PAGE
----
AS: For the fluids it really depends on the costume. If it's going to make you sweat considerably more, then I would say definitely take on more electrolytes during the race. If you have designed it with plenty of ventilation and it doesn't significantly affect your pace, then there's little need to alter your hydration plans. Make sure your costume allows you to grab and take fluids from the aid stations, otherwise you might need to consider wearing your own hydration pack for the race.
TB: I was pretty confident that I'd accounted for everything the marathon could throw at me and I'd created a space to tie my gels and jelly beans to. However the first obstacle that I hadn't prepared for were the speed bumps which were pretty much straight after the start. They threw the whole costume about but luckily everything just about stayed in place.
What advice would you give to others looking to emulate you?
AS: You definitely do not have to be super-fit to run in costume. A costume gives you a good excuse to be slow, but if you can design it well, it doesn’t need to have a huge impact on your speed.
Begin the costume design early as it always takes much longer than you expect. You really do need to test it out beforehand. And the extra support from the crowds will give you a huge boost so make the costume stand out.
You also need to pick the correct pacing strategy from the start, ideally based on information gained from a shorter practice race wearing the costume.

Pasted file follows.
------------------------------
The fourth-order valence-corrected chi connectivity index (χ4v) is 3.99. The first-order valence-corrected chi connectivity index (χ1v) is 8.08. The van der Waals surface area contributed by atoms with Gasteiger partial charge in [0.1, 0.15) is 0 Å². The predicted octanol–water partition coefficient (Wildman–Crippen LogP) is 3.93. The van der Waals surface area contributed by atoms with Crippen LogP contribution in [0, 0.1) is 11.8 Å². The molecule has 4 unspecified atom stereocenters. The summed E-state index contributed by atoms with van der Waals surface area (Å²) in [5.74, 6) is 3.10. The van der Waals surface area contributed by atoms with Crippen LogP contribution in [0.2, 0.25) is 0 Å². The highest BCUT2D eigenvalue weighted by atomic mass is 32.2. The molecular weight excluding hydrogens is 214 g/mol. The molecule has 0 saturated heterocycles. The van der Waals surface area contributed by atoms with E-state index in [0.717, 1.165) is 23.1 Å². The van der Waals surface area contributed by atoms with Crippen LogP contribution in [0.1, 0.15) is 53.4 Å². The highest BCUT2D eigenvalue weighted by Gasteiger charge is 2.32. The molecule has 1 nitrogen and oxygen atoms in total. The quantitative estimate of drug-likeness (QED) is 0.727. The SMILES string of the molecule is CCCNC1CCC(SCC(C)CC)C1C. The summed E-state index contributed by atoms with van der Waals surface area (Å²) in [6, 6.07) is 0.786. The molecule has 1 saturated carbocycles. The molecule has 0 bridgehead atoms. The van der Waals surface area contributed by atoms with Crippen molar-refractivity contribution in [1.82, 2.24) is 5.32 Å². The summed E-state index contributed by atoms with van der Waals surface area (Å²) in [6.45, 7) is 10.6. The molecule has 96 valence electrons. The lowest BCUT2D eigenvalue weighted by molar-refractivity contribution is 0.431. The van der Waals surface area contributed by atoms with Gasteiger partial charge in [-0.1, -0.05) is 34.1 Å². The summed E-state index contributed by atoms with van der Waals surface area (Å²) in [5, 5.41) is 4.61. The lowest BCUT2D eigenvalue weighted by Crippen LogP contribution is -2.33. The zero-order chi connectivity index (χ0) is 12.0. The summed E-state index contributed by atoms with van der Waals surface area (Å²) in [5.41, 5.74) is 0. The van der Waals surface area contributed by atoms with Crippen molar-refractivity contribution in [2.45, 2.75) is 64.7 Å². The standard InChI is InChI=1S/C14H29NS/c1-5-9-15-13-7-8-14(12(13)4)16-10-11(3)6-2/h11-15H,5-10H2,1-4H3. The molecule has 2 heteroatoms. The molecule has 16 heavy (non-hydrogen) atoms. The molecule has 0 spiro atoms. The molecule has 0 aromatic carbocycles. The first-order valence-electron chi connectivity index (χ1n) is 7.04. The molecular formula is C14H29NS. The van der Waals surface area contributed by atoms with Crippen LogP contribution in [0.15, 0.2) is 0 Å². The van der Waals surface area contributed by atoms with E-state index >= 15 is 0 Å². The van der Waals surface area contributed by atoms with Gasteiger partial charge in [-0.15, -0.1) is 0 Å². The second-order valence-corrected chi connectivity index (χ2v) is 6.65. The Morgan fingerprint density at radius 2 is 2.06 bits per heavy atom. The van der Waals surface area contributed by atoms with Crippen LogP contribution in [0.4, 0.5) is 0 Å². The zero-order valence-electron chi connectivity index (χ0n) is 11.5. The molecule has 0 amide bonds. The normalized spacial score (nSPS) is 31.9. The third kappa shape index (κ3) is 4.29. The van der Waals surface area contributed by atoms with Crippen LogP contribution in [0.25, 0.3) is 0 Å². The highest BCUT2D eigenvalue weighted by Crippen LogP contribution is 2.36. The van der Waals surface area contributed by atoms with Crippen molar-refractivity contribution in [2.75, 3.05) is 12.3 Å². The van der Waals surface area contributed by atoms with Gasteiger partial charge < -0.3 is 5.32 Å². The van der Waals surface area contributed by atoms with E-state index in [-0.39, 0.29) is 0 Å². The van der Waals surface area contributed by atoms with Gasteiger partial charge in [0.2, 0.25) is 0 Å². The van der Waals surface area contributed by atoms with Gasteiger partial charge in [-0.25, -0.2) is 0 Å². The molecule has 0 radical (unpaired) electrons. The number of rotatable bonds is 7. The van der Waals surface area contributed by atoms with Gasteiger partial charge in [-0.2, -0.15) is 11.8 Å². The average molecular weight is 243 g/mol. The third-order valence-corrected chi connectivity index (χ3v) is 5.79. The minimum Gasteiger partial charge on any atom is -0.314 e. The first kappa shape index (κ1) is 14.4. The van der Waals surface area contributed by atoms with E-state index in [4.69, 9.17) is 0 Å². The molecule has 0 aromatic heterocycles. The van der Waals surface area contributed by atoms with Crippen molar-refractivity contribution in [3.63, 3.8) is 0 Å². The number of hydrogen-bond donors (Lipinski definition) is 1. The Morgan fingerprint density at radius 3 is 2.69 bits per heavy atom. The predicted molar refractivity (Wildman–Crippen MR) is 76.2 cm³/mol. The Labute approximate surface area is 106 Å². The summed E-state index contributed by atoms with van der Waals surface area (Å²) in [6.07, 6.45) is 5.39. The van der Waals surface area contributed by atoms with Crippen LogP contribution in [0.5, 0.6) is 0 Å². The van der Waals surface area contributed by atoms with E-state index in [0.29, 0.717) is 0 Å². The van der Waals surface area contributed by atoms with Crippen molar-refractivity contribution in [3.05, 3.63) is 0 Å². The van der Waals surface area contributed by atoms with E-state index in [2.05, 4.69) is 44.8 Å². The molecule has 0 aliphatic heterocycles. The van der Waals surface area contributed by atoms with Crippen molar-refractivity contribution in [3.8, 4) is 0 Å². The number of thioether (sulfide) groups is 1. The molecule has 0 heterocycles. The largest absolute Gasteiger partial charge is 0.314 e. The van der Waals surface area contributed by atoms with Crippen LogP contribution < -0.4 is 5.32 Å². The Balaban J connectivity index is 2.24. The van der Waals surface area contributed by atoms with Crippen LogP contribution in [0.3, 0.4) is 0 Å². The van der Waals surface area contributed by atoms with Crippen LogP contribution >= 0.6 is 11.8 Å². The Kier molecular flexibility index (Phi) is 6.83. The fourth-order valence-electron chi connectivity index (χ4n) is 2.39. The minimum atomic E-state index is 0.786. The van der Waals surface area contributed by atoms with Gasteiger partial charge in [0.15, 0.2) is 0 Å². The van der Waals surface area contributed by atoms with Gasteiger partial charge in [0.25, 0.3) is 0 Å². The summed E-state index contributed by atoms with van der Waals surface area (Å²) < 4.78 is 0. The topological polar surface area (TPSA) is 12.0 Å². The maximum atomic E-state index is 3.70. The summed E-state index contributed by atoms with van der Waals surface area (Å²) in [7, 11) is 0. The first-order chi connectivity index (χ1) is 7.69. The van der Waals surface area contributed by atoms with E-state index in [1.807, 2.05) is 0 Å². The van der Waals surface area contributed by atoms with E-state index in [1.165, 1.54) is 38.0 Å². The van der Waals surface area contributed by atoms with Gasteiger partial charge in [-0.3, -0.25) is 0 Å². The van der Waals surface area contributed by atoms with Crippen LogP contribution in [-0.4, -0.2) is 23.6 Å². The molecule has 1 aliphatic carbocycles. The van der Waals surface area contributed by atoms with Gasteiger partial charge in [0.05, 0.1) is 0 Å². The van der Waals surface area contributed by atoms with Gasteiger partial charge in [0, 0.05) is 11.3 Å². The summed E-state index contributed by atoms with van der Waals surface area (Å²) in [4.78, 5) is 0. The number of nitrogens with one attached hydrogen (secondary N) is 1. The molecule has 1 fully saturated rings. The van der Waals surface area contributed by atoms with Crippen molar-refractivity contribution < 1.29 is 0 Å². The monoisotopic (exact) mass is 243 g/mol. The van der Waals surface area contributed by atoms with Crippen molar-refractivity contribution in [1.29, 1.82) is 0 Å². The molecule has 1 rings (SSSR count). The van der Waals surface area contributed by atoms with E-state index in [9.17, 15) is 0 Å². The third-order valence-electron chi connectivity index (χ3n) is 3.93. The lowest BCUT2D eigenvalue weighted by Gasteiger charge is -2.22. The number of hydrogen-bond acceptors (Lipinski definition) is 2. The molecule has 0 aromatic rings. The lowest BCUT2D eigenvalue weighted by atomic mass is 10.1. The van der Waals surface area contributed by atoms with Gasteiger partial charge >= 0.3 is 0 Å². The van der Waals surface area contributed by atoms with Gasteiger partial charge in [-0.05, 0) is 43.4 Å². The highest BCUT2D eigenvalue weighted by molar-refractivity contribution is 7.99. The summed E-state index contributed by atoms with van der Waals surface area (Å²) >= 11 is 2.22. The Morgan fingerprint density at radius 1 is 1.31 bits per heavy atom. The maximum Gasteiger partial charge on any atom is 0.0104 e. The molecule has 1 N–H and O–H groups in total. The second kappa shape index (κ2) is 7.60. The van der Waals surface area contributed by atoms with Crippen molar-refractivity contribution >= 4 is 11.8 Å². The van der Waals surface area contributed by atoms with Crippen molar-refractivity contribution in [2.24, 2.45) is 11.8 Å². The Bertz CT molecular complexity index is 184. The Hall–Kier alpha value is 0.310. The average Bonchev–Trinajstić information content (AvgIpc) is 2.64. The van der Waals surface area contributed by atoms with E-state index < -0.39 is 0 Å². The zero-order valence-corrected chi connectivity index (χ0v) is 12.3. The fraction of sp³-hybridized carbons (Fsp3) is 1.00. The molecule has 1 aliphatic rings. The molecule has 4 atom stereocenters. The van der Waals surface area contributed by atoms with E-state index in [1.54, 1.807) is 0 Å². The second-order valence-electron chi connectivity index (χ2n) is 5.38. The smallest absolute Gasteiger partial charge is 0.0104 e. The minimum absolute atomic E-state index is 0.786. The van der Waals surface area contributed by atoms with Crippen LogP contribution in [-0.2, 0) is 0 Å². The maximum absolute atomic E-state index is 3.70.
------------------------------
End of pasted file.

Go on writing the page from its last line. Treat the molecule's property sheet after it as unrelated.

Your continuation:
On race day, you might be placed nearer the back of the pack due to your bulky costume and for the first few miles it's good to hold back whilst the crowd thins. Overtaking wearing a costume can be challenging, and you don't want to waste valuable energy weaving through the crowds at the beginning. There's nothing better than using this saved energy in the second half of a marathon to sprint past your fellow runners wearing a giant cactus!
TB: I'd say if you’re going to do it in a costume then the London Marathon is the place to do it. The crowds are fantastic and they seem to really appreciate and cheer you on when in fancy dress and in a strange way it's nice to give something back to them. The crowd really give you the mental lift that you need when the going gets tough.
Make sure you put the practice in and train for different scenarios - such as warm weather - and you will be fine.
Looking ahead I've got everything crossed that the ballot or work ballot will get me in for 2016. What I'd like to do instead of asking for money is to encourage people to donate blood as I think it would be something different to raise awareness for and also means so much to my family as my wife nearly died during labour in 2011 - without the blood donations she wouldn't be here today.
I'm thinking of throwing several costume ideas out to social media to decide on next year but there is that niggling part of me that wants to get the record in the Tardis - it was also so well received that I think it would be hard to beat as it really appealed to families and kids as I ran round. I may use it again and just enjoy the day more and try and interact with the crowd instead of just concentrating on not collapsing!